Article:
We're beyond lucky to have Futurama back for a miraculous seventh season, after all the cancellation scares it's had over the years. To celebrate the show's uncanny survival, we've rounded up the 10 episodes where Futurama is at its most hilarious, most cosmic, most emotional, and most brilliant.
Of course, this isn't meant to be a definitive list, and I invite you to offer up your own favorites in the comments. But after a ton of deliberation (and some hugely helpful input from fellow io9er and Futurama aficionado Lauren Davis), these are the ten episodes that I would say represent the show at its absolute best, and are all incredible examples of what makes Futurama so wonderfully different from...well, from pretty much any other show ever made.
Also, I will say right now that it kills me to leave off the likes of "Fry and the Slurm Factory", "The Birdbot of Icecatraz", "The Day the Earth Stood Stupid", "Jurassic Bark", "Crimes of the Hot", "Where No Fan Has Gone Before", "The Farnsworth Parabox", "300 Big Boys", Bender's Big Score, and "The Prisoner of Benda", which all easily could have made this list. And yes, there are plenty more honorable mentions where those came from. But with all that in mind, let's look at my top ten...
10. The Why of Fry
The larger mysteries and mythology around Fry were laid in right from the first minutes of the first episode, but this fourth season episode represented the big pay-off. Fry is feeling pretty low after being rebuffed by Leela (again) in favor of a sleazy mayoral aide voiced by Bob Odenkirk. He then discovers he's actually the most important person in the universe, as Nibbler recruits him to defeat the Brains that want to accumulate all knowledge in the universe, then destroy it. The Nibblonians' plan goes awry when Fry learns that they pushed him into cryogenic storage in the first place, and our lovable idiot is finally allowed to choose between a life in the present and one in the future. This isn't a joke-heavy episode - although Odenkirk's Chaz is a smarmy delight - but it's crammed with heady sci-fi concepts, big revelations, and wonderful insight into who Fry really is.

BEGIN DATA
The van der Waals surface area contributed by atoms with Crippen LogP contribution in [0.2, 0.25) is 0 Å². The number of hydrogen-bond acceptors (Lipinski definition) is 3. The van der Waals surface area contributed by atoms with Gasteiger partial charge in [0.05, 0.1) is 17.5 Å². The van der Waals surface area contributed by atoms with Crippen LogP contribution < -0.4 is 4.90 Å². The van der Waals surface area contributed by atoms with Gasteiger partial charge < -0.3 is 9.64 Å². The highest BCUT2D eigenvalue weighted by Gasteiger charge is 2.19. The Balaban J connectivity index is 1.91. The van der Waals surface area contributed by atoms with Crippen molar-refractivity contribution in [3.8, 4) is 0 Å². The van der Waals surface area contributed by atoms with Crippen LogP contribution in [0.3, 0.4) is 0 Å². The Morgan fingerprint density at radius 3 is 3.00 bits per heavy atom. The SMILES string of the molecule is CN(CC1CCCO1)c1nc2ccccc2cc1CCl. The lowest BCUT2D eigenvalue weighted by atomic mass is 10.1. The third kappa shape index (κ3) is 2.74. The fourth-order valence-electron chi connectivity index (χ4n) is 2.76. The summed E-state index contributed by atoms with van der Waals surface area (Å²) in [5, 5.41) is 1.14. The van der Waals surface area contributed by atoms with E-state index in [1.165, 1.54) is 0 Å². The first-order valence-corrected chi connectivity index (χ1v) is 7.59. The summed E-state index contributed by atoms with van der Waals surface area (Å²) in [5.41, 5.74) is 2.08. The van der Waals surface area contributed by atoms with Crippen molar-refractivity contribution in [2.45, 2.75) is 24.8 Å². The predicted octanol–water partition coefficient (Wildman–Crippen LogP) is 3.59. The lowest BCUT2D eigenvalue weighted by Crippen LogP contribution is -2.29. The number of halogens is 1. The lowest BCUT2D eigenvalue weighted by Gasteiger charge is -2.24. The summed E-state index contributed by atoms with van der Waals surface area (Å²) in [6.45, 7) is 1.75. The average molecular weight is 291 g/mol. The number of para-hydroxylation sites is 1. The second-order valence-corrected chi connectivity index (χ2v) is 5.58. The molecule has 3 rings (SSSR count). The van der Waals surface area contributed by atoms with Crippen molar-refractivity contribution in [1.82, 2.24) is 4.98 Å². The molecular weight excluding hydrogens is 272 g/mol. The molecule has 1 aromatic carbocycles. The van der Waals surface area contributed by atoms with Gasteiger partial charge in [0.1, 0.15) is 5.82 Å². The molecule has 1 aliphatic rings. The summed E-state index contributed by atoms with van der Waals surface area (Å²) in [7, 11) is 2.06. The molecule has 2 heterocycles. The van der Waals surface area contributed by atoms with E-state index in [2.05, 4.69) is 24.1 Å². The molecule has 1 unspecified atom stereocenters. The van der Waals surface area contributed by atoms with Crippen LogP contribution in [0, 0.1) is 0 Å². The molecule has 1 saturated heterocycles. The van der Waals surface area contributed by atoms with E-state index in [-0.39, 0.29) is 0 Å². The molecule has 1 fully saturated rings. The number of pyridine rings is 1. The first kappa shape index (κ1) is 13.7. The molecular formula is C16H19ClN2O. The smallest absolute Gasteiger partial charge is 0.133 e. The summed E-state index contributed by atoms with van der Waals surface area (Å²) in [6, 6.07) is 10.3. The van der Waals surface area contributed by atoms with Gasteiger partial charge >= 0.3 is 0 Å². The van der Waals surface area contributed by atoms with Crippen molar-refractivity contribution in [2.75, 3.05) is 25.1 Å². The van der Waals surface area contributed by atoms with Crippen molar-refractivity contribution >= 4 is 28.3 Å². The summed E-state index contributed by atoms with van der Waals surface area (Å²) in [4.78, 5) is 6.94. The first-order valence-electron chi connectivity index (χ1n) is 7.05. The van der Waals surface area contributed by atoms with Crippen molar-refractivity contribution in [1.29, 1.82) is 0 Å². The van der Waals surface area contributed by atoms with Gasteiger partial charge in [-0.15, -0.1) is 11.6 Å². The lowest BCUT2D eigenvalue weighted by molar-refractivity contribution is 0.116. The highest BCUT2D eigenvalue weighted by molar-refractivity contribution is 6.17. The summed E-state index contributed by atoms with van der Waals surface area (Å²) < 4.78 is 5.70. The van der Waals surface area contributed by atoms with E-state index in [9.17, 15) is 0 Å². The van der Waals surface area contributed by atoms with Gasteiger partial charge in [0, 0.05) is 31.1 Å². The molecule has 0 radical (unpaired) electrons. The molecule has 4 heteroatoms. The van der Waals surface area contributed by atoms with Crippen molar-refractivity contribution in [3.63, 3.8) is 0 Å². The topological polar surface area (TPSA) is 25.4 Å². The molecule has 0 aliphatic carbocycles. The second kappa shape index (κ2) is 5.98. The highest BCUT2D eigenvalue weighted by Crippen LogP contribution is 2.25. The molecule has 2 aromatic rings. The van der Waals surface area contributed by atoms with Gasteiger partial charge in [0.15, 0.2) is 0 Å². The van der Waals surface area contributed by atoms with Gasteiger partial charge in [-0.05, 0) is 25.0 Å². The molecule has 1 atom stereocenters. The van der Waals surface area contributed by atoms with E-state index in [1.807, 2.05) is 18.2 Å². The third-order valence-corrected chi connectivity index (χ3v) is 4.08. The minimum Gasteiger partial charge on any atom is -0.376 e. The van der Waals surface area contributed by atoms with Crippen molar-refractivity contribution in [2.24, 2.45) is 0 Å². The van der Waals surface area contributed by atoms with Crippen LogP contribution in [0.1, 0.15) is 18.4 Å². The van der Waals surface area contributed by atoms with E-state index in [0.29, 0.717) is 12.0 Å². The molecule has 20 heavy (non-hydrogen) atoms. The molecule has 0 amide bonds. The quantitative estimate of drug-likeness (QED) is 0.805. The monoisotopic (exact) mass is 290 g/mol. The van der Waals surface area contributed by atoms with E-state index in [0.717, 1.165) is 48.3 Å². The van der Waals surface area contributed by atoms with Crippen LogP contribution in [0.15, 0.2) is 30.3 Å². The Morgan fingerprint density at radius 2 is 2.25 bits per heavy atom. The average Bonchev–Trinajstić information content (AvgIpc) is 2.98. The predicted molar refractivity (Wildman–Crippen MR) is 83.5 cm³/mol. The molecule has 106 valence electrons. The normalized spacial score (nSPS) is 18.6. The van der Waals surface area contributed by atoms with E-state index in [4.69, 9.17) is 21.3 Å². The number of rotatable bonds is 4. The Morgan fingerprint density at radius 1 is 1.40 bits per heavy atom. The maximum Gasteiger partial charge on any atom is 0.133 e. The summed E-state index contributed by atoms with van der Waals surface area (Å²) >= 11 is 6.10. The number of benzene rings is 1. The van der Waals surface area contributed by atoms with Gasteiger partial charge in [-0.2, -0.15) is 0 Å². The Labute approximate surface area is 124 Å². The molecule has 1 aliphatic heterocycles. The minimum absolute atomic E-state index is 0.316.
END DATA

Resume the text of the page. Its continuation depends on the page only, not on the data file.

9. War is the H-Word
There was no way I could put together a list of the ten best Futurama episodes without a Zapp Brannigan episode, and this might just represent the space captain described as "40% Kirk, 60% Shatner" at his psychotic best. Fry and Bender join the army to get a 5% discount on ham-flavored gum, which turns out to be a very bad move when Earth immediately declares war on Spheron I. Zapp proudly declares the planet is devoid of any natural resources or strategic value and that they know absolutely nothing about who they will be fighting, but the enemy did tell him that we look like dorks. While Fry struggles with his cowardice, Zapp is forced to confront his apparent attraction to macho new recruit Lee Lemon, who may or may not be a barely disguised Leela (of course it is). The episode also features tons of great riffs on the episode's obvious inspiration Starship Troopers, a brilliant M*A*S*H parody complete with robotic Alan Alda, Fry being forced to serve as assistant to a surprisingly tyrannical Kif, the list of Bender's ten favorite words, the world's most epic collection of ball-related double entendres, and the one thing all the kids were clamoring for: a Henry Kissinger cameo.